Cluster flies are found all over North America and earned their name from their clustering behavior before and after hibernation. They are larger flies, 8-10 mm long, dark grey with a black and non- metallic silver checker pattern on their abdomen and are easily identified by the gold hairs on their thorax(back).
They are attracted to light and can be considered a pest because of the stains they leave on curtains and walls when they emerge from hibernation and seek out light, clustering around windows. Their hibernation sites are generally in hidden areas of homes such as wall voids, attics, closets and empty rooms. Dead flies in wall voids attract other invaders such as larder beetles, spiders and centipedes which can spread to other areas of the home and become pests themselves. If a group of hibernating flies is disturbed, they emit a sickly, sweet odour.
Adult flies spend the warm days of summer outside and do not feed inside the house like other house invading flies, instead feeding on the nectar of flowers.
Cluster flies mate in spring and lay their eggs in the soil. The eggs hatch 3-7 days later and the larvae tunnel into the bodies of earth worms and feed on them until they emerge as adults in mid-summer. In late summer, the cycle is repeated with larvae overwintering in the bodies of earthworms.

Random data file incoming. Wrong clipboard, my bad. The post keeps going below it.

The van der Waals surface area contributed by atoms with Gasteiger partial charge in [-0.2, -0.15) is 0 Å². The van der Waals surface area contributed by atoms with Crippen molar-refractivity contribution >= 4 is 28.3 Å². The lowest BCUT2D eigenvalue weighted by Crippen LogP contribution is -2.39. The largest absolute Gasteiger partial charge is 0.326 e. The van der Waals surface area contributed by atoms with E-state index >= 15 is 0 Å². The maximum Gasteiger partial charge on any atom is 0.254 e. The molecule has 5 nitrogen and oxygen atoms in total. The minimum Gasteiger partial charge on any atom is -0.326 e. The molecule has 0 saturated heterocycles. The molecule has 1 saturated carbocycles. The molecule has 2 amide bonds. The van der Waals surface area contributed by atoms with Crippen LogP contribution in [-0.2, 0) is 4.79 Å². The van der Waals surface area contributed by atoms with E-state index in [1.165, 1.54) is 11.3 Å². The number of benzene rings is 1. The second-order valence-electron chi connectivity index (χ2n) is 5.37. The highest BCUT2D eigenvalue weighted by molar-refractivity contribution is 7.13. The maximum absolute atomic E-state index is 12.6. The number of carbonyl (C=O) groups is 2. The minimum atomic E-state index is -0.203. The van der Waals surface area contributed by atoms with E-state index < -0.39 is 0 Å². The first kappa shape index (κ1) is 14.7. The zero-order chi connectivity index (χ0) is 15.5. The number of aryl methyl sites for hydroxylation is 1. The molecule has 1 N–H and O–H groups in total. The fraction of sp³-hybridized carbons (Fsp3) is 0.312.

Cluster flies can be seen sunning themselves on the side of homes in the fall before they go into hibernation. This is an indication that you are going to have problems with them in the future.
They are more common in rural areas due to the open fields and presence of more earthworms, equalling more breeding sites.
Spring and fall exterior treatments are the best way to control cluster flies. In extreme cases, summer treatments may be required.